Chapman v. United States of America
MEMORANDUM AND ORDER. (see order for details) IT IS HEREBY ORDERED that movant shall show cause within twenty-one (21) days of the date of this Order why this action should not be dismissed as timebarred. IT IS FURTHER ORDERED that if movant fai ls to comply with this Order, this action will be dismissed. IT IS FURTHER ORDERED that the governments motion to dismiss [ECF No. 2 ] is DENIED. (Show Cause Response due by 5/6/2013.) Signed by District Judge E. Richard Webber on 04/15/2013. (CBL)
UNITED STATES DISTRICT COURT
EASTERN DISTRICT OF MISSOURI
UNITED STATES OF AMERICA,
No. 4:13CV00308 ERW
MEMORANDUM AND ORDER
This matter is before the Court on Paul Chapman’s motion to vacate, set aside,
or correct sentence under 28 U.S.C. § 2255. After reviewing the motion, the Court will
direct movant to show cause why it should not be dismissed as untimely.
On March 3, 2005, movant pled guilty to possession of child pornography, and
on May 25, 2005, the Court sentenced movant to an aggregate term of twenty-one
months’ imprisonment followed by five years of supervised release. United States v.
Chapman, 4:05CR117 ERW (E.D. Mo.). Movant did not appeal.
On March 2, 2010, the Court revoked movant’s supervised release and
sentenced him to be imprisoned for six months followed by lifetime supervised release.
Movant did not appeal the judgment for revocation.
On February 12, 2013, movant filed his § 2255 motion. The motion is inartfully
drafted, which makes it difficult to discern whether he is attacking the 2005 judgment
or the 2010 judgment. A close reading, however, reveals that movant is attacking the
2010 judgment. Movant claims that the life term of supervised release violates the
Eighth Amendment’s prohibition on cruel and unusual punishment, his Thirteenth
Amendment rights, and his “civil and human rights.”
Rule 4(b) of the Rules Governing § 2255 Proceedings for the United States
District Courts provides that a district court may summarily dismiss a § 2255 motion
if it plainly appears that the movant is not entitled to relief.
Under 28 U.S.C. § 2255:
A 1-year period of limitation shall apply to a motion under this section.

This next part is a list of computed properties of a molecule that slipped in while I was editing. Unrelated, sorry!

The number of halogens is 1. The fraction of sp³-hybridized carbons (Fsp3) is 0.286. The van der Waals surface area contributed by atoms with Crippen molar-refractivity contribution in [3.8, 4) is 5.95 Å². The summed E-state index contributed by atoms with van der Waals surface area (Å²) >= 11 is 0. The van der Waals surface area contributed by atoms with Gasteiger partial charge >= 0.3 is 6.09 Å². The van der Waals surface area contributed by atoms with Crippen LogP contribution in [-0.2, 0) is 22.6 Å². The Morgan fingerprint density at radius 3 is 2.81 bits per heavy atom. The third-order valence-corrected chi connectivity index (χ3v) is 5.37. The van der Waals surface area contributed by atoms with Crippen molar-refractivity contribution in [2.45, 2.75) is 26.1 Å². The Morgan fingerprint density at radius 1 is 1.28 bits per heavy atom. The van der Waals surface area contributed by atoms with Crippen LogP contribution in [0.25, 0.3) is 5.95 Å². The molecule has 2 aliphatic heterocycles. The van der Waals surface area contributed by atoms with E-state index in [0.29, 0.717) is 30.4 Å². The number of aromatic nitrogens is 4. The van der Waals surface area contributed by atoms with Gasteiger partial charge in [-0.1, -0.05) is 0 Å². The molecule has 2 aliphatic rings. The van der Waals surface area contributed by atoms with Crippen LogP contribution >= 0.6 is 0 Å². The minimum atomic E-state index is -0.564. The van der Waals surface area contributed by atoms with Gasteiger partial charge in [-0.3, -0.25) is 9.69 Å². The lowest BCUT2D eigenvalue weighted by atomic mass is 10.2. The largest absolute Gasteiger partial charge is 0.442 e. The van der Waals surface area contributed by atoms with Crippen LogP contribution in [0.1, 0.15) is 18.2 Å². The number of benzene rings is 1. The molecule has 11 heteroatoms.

The limitation period shall run from the latest of-(1) the date on which the judgment of conviction becomes
(2) the date on which the impediment to making a motion
created by governmental action in violation of the
Constitution or laws of the United States is removed, if the
movant was prevented from making a motion by such
(3) the date on which the right asserted was initially
recognized by the Supreme Court, if that right has been
newly recognized by the Supreme Court and made
retroactively applicable to cases on collateral review; or
(4) the date on which the facts supporting the claim or
claims presented could have been discovered through the
exercise of due diligence.
A district court may consider, on its own initiative, whether a habeas action is
barred by the statute of limitations. Day v. McDonough, 547 U.S. 198, 210 (2006).
However, before dismissing a habeas action as time-barred, the court must provide
notice to the movant. Id.
The limitations period began to run ten days after the judgment was entered, on
or about March 12, 2010. See Fed. R. App. Proc. 4(b)(1). The limitations period
ended, therefore, on or about March 12, 2011. As a result, the § 2255 motion appears
to be time-barred.
Movant shall have twenty-one days to show cause why the instant action should
not be summarily dismissed. If movant fails to show adequate cause, or if he fails to
timely respond to this Order, the Court will dismiss this action without further
The Court notes that the government filed a motion to dismiss based on
untimeliness. The government’s motion, however, presumes that movant is attacking
the 2005 judgment. As a result, the motion is denied.
IT IS HEREBY ORDERED that movant shall show cause within twenty-one
(21) days of the date of this Order why this action should not be dismissed as timebarred.
IT IS FURTHER ORDERED that if movant fails to comply with this Order,
this action will be dismissed.
IT IS FURTHER ORDERED that the government’s motion to dismiss [ECF
No. 2] is DENIED.
So Ordered this 15th day of April, 2013.
E. RICHARD WEBBER
SENIOR UNITED STATES DISTRICT JUDGE
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